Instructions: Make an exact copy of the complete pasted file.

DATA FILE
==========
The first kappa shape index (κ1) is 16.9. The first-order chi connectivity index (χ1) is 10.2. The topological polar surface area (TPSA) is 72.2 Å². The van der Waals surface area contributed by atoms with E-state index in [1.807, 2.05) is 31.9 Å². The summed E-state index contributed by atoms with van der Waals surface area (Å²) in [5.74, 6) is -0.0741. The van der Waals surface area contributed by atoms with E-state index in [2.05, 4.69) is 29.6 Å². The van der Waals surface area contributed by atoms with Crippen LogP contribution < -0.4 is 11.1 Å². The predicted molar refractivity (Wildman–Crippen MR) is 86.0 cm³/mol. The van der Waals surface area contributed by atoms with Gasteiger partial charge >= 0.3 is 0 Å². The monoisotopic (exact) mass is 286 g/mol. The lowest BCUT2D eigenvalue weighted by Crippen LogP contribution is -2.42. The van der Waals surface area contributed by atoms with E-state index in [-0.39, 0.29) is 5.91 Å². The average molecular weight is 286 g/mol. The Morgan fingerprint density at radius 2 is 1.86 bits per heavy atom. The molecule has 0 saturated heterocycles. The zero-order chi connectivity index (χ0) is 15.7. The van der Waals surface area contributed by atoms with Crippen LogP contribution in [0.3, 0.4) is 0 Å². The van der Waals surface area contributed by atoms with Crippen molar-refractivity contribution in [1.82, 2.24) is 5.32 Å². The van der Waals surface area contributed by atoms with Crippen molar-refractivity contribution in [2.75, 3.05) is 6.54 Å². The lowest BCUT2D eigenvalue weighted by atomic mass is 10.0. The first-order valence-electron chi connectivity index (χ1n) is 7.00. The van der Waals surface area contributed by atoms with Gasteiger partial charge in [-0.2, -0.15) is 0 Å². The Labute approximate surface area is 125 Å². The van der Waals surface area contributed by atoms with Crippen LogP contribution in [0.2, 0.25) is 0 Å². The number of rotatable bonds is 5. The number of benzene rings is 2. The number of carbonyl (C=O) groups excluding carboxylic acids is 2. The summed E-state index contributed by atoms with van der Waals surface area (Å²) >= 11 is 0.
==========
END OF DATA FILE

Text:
The first kappa shape index (κ1) is 16.9. The first-order chi connectivity index (χ1) is 10.2. The topological polar surface area (TPSA) is 72.2 Å². The van der Waals surface area contributed by atoms with E-state index in [1.807, 2.05) is 31.9 Å². The summed E-state index contributed by atoms with van der Waals surface area (Å²) in [5.74, 6) is -0.0741. The van der Waals surface area contributed by atoms with E-state index in [2.05, 4.69) is 29.6 Å². The van der Waals surface area contributed by atoms with Crippen LogP contribution < -0.4 is 11.1 Å². The predicted molar refractivity (Wildman–Crippen MR) is 86.0 cm³/mol. The van der Waals surface area contributed by atoms with Gasteiger partial charge >= 0.3 is 0 Å². The monoisotopic (exact) mass is 286 g/mol. The lowest BCUT2D eigenvalue weighted by Crippen LogP contribution is -2.42. The van der Waals surface area contributed by atoms with E-state index in [-0.39, 0.29) is 5.91 Å². The average molecular weight is 286 g/mol. The Morgan fingerprint density at radius 2 is 1.86 bits per heavy atom. The molecule has 0 saturated heterocycles. The zero-order chi connectivity index (χ0) is 15.7. The van der Waals surface area contributed by atoms with Crippen LogP contribution in [0.3, 0.4) is 0 Å². The van der Waals surface area contributed by atoms with Crippen molar-refractivity contribution in [1.82, 2.24) is 5.32 Å². The van der Waals surface area contributed by atoms with Crippen molar-refractivity contribution in [2.75, 3.05) is 6.54 Å². The lowest BCUT2D eigenvalue weighted by atomic mass is 10.0. The first-order valence-electron chi connectivity index (χ1n) is 7.00. The van der Waals surface area contributed by atoms with Gasteiger partial charge in [-0.2, -0.15) is 0 Å². The Labute approximate surface area is 125 Å². The van der Waals surface area contributed by atoms with Crippen LogP contribution in [0.2, 0.25) is 0 Å². The number of rotatable bonds is 5. The number of benzene rings is 2. The number of carbonyl (C=O) groups excluding carboxylic acids is 2. The summed E-state index contributed by atoms with van der Waals surface area (Å²) >= 11 is 0.